If you ever wondered if you could be an award-winning weightlifter with type 1 diabetes, just look to Hawaii, where D-peep Jameson (Jamie) Dahl is showing us how it's done.
The thirty-something on Oahu (one of the most northwest of Hawaii's eight-island chain and home to state capital Honolulu) has earned achieved four state weightlifting titles and made several national-level appearances including in the US Nationals and the American Open. He was recently featured on local Hawaii News Now sharing his story.
But Dahl doesn't think of himself as anywhere close to Olympic, he tells us, and in fact he only started in this sport out of boredom and a desire to stay healthy -- something that might be inspiring in itself to see how far he's come!
Diagnosed at age 24 in October 2008, Dahl was the first in his family to contract T1D. Cue the quick succession of common symptoms – extreme weakness, bloodshot eyes, extreme thirst and urination, easy bruising, weight loss of roughly 45 pounds in two weeks – and eventually an ER visit to reach the diagnosis.
It was a surprise, he recalls, since he was the only one in his family and had always been athletic growing up, participating in variety of sports including basketball, baseball, hockey, water polo, football, and swimming.
Originally from San Jose, CA, and living there at the time, Dahl didn’t move to the islands until 2013. He went to school in San Francisco studying animation and worked in that industry a short time, doing rotoscoping and node-based compositing for motion picture production as well as VFX animation for film.
Eventually, he wound up running ad campaigns for radio sales and hosting a talk show program called Empire Broadcasting at KRTY/KLIV in San Jose, and later transitioned to where he is now working in property management and real estate development in Hawaii. Dahl says that state’s development is on the upswing these days, with a construction boom that means many new housing and commercial developments expected during over the next 10 years in Oahu.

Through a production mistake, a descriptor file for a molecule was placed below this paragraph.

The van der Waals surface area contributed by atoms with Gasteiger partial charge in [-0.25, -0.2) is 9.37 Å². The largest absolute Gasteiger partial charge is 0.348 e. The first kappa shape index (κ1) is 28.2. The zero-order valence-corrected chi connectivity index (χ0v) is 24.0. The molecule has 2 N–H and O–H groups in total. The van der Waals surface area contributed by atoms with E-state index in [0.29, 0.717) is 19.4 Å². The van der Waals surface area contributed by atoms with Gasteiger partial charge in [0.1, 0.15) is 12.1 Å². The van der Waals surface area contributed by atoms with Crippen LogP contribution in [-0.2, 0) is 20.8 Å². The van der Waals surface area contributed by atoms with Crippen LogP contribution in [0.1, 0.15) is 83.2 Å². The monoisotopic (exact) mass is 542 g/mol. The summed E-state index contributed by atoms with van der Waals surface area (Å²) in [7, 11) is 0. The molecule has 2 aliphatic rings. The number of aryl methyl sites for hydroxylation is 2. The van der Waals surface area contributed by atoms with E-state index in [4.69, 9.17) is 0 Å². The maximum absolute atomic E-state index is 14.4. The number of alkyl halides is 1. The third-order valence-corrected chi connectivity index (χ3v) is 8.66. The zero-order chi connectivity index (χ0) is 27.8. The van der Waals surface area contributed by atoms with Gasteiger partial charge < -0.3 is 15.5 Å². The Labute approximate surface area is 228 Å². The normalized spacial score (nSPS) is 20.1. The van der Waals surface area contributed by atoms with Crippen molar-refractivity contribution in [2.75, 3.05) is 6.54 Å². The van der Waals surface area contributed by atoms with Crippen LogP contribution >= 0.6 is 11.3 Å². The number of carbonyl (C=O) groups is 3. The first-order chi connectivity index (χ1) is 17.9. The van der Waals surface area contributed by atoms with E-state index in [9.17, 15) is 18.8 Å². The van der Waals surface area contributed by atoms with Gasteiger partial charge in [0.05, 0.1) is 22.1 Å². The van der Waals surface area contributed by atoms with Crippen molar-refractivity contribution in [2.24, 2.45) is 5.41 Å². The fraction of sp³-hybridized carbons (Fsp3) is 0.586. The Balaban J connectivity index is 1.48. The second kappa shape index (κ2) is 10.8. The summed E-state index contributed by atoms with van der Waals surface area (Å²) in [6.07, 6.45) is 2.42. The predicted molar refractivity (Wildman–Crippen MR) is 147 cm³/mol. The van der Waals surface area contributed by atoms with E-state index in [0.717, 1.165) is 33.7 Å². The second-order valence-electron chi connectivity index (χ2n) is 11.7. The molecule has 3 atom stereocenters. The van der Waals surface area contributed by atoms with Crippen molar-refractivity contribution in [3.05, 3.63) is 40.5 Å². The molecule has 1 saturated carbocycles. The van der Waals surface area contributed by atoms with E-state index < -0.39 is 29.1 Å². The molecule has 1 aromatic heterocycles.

How to Become a Weightlifter
Dahl had nothing to do with weightlifting until age 26, he says.
“I was bored and needed a physical outlet, so decided to join a gym and enjoyed lifting something heavy and putting it right back where it was,” he chuckles. “I’d really never weight-trained before, then over a few years of hard work I became pretty good.”
“Weight training is a job in and of itself, and managing diabetes is just like having a second job on top of it,” he says. “But high-caliber strength sports are not out of reach for type 1 diabetics.”
He tells us there aren’t really any specific tricks as to diabetes management while lifting, other than the typical advice such as keeping ample D-supplies and glucose on hand – particularly when traveling. He currently uses the Medtronic 530G system with Enlite CGM sensor, a device he says helps a great deal in not having to worry about scar tissue that inhibits insulin absorption during his lifting routine, problem he had previously with injections.
Dahl insists that he's by no means an Olympic athlete, as the highest ranking he’s achieved is #25 in the country for his 85 and 94kg weight class – which is about 2,000 athletes! But there are also those four state titles, and national competitions including the US Nationals and the American Open. Talk about modesty...
“I don't really have any magic words in terms of pushing yourself to the limits,” he admits. “If I had to coin something, I would say commitment is as close as you will get to a silver bullet. While commitment does not guarantee you will be the best, it does guarantee that you will get awfully good in whatever you pursue. You have to stick with it, separate yourself emotionally from your endeavors so you can coach yourself and look at issues and challenges objectively and rationally.”
Sounds like good advice, no?
And it mirrors what we've heard from other weightlifters and bodybuilders in the Diabetes Community, including powerlifter Ginger Vieira, former Mr. Universe Doug Burns (who had a well-publicized issue with hypoglycemia some years back), fitness bikini champion Christel Oerum, and Rodney Miller in Texas who last year hosted the first "Bolus & Barbells" event to encourage a whole community of PWDS who enjoy weightlifting.
What we appreciate about all these folks is their humility, and how they showcase the real-life challenges of mastering both their sport and diabetes. Their stories -- especially Dahl's -- also illustrate how people can sometimes find their way into a seemingly intimidating sport like weightlifting just by happenstance, and can still thrive and succeed!
As always, we have to echo the whole You Can Do This! mantra for anyone who wonders what's possible... or might feel they can't lift themselves out a diabetes funk.
Here's to knowing that YOU CAN, and thank you today to Jamie Dahl for sharing your experience!